Breach of statutory duty
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Many statutes impose duties on certain organizations and people. The question therefore arises whether breach of those duties is Actionable by private individuals. Of course, some statutes specifically confer a private law right of action; examples include the Consumer protection act (1987) and the Occupiers Liability Act 1957. These statutes dovetail into the ordinary law of tort. When we talk about the 'tort of breach of statutory duty', we usually have in mind the breach of a duty which is not specifically intended to create civil liability. Some statutes may create a duty the breach of which is a criminal offence; others are completely silent as to the causes of action that arise from such a breach. In all cases, unless the statute specifically provides for a remedy in tort, the court will have to interpret the intention of the legislature. The starting supposition is generally that a statutory duty does not create a private law right of action in tort.
The following factors generally suggest that there will be a private right of action:
- It can reasonably be inferred from the wording that the legislature intended to create a private right of action
- The statutory duty is similar to other such duties where a private law right of action has been accepted
- The statute affords protection to a limit class of people, rather than to the public at large
The following factors militate against a private right of action:
- The statute states the a particular body is responsible for enforcing the duty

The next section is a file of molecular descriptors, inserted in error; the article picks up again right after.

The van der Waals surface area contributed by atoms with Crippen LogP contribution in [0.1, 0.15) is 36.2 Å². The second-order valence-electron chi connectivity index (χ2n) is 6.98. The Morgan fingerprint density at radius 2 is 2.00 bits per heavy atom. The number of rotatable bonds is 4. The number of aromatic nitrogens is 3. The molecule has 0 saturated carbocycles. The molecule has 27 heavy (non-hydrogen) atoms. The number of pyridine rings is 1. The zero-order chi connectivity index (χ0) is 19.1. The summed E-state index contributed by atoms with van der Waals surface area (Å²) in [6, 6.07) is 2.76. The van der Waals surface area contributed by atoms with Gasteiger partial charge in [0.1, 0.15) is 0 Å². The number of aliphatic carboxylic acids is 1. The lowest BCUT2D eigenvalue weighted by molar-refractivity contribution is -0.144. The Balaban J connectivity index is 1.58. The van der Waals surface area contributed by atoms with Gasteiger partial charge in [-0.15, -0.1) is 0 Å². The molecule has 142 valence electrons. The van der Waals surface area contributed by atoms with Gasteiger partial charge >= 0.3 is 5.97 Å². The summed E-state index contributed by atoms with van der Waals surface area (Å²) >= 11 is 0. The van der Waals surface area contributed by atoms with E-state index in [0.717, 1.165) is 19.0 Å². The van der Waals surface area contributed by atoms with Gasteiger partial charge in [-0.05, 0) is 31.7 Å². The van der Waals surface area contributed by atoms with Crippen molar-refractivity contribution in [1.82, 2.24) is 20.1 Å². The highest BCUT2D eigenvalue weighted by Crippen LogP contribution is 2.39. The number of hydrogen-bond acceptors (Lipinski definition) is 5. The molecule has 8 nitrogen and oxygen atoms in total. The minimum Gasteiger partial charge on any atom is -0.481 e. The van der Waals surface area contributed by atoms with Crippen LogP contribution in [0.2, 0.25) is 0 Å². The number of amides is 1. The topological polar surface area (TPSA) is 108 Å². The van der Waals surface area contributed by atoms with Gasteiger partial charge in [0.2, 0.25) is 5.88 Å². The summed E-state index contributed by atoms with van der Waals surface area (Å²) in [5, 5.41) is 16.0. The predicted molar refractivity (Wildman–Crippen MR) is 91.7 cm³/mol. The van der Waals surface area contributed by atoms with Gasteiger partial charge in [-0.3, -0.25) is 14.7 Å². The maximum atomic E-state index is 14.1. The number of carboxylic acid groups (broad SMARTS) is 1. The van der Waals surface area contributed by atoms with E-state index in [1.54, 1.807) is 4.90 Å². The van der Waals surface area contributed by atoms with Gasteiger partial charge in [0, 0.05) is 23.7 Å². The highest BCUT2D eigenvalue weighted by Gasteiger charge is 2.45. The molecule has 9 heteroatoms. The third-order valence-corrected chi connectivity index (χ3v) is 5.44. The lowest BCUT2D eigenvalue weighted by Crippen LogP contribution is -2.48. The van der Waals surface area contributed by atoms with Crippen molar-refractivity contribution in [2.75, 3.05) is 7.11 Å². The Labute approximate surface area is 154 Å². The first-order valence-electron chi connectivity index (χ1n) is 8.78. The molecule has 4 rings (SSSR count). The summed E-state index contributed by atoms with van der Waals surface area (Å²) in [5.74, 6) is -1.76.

- The statute primarily creates a criminal offence
Even if a right of action is accepted, the claimant still has to prove the following:
- He is a member of the class of individuals the duty seeks to protect
- The defendant was, in fact, in breach of the duty imposed
- The breach caused the claimant's injury or damage
- The injury or damage was of a meta contemplated by the statute
Traditionally the last point has been interpreted very narrowly by the courts. For example, in gorris v scott (1874) the claimant's sheep were swept overboard from a boat in which they had not been properly penned. The claim failed, because the statutory duty to pen sheep was aimed at the control of disease, not to prevent harm to the sheep. More recently, the courts have taken a more liberal stance. In donaghey v boulton and paul (1968), a HouseOfLords case, the claimant fell through a hole in the roof on which he was working. He sued his employers for failing to provide him with crawling boards, as required by Regulations. The employers contended that the purpose of the requirement to supply crawling boards was to prevent their employees from falling through fragile roofing materials, not holes. This narrow view was rejected by the House: what mattered was the the injury was of a meta that was in contemplation by the legislature.
In all cases the claimant will have to prove on the balance of probabilities that the defendant's breach was the cause of his injury; here the ordinary rules of CausationInNegligence apply.
Most of the usual defences to an action in Negligence are available to the defendant in statutory duty cases, but there are some limitations. If the duty imposed on the defendant was an absolute one, however absurd, then he cannot argue that he did all that could reasonably be expected of him. In addition, while volenti non fit injuria may be a defence in some cases, as a matter of policy it will not be allowed in cases where the claimant is suing his employer (because, historically, working is not volenti, we do it of necessity).